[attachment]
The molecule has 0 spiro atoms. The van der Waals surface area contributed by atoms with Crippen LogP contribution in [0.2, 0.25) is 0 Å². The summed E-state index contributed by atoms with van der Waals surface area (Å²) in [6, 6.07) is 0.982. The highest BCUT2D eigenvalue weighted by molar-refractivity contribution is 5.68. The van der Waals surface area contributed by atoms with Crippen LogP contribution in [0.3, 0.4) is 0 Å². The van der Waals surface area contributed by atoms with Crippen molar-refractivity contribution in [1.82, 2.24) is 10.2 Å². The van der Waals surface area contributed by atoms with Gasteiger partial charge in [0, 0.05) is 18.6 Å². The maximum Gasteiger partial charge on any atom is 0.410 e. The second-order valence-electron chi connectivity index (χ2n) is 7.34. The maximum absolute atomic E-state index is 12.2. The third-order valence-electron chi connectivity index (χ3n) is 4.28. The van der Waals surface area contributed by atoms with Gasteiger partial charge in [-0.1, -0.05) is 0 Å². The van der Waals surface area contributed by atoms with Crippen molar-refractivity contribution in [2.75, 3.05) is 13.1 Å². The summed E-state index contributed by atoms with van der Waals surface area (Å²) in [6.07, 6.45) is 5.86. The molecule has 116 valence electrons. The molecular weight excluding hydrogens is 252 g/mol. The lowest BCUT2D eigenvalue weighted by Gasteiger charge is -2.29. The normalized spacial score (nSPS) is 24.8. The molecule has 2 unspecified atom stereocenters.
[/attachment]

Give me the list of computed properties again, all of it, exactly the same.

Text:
The molecule has 0 spiro atoms. The van der Waals surface area contributed by atoms with Crippen LogP contribution in [0.2, 0.25) is 0 Å². The summed E-state index contributed by atoms with van der Waals surface area (Å²) in [6, 6.07) is 0.982. The highest BCUT2D eigenvalue weighted by molar-refractivity contribution is 5.68. The van der Waals surface area contributed by atoms with Crippen LogP contribution in [0.3, 0.4) is 0 Å². The van der Waals surface area contributed by atoms with Crippen molar-refractivity contribution in [1.82, 2.24) is 10.2 Å². The van der Waals surface area contributed by atoms with Gasteiger partial charge in [0, 0.05) is 18.6 Å². The maximum Gasteiger partial charge on any atom is 0.410 e. The second-order valence-electron chi connectivity index (χ2n) is 7.34. The maximum absolute atomic E-state index is 12.2. The third-order valence-electron chi connectivity index (χ3n) is 4.28. The van der Waals surface area contributed by atoms with Gasteiger partial charge in [-0.1, -0.05) is 0 Å². The van der Waals surface area contributed by atoms with Crippen molar-refractivity contribution in [2.75, 3.05) is 13.1 Å². The summed E-state index contributed by atoms with van der Waals surface area (Å²) in [6.07, 6.45) is 5.86. The molecule has 116 valence electrons. The molecular weight excluding hydrogens is 252 g/mol. The lowest BCUT2D eigenvalue weighted by Gasteiger charge is -2.29. The normalized spacial score (nSPS) is 24.8. The molecule has 2 unspecified atom stereocenters.